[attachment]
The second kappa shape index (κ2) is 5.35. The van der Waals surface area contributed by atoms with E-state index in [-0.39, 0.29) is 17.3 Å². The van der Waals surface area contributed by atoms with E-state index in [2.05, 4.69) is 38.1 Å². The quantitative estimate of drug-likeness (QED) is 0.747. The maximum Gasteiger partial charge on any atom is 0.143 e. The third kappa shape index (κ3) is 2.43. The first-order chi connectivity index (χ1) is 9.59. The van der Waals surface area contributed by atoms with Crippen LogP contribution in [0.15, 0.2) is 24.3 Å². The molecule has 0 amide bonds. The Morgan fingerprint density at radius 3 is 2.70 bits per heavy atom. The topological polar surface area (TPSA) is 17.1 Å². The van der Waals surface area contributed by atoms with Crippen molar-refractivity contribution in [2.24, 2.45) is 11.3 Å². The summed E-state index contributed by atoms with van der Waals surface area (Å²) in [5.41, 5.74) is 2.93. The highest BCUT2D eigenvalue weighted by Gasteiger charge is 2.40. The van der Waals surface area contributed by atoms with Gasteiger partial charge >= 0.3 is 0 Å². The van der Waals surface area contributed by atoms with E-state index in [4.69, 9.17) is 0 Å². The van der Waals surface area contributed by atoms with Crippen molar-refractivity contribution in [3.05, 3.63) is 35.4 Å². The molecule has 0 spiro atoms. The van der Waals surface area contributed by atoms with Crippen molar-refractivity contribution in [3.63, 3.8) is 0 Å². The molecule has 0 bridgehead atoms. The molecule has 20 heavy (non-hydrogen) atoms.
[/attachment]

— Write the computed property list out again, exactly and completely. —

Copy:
The second kappa shape index (κ2) is 5.35. The van der Waals surface area contributed by atoms with E-state index in [-0.39, 0.29) is 17.3 Å². The van der Waals surface area contributed by atoms with E-state index in [2.05, 4.69) is 38.1 Å². The quantitative estimate of drug-likeness (QED) is 0.747. The maximum Gasteiger partial charge on any atom is 0.143 e. The third kappa shape index (κ3) is 2.43. The first-order chi connectivity index (χ1) is 9.59. The van der Waals surface area contributed by atoms with Crippen LogP contribution in [0.15, 0.2) is 24.3 Å². The molecule has 0 amide bonds. The Morgan fingerprint density at radius 3 is 2.70 bits per heavy atom. The topological polar surface area (TPSA) is 17.1 Å². The van der Waals surface area contributed by atoms with Crippen molar-refractivity contribution in [2.24, 2.45) is 11.3 Å². The summed E-state index contributed by atoms with van der Waals surface area (Å²) in [5.41, 5.74) is 2.93. The highest BCUT2D eigenvalue weighted by Gasteiger charge is 2.40. The van der Waals surface area contributed by atoms with Gasteiger partial charge >= 0.3 is 0 Å². The van der Waals surface area contributed by atoms with E-state index in [4.69, 9.17) is 0 Å². The van der Waals surface area contributed by atoms with Crippen molar-refractivity contribution in [3.05, 3.63) is 35.4 Å². The molecule has 0 spiro atoms. The van der Waals surface area contributed by atoms with Crippen molar-refractivity contribution in [3.63, 3.8) is 0 Å². The molecule has 0 bridgehead atoms. The molecule has 20 heavy (non-hydrogen) atoms.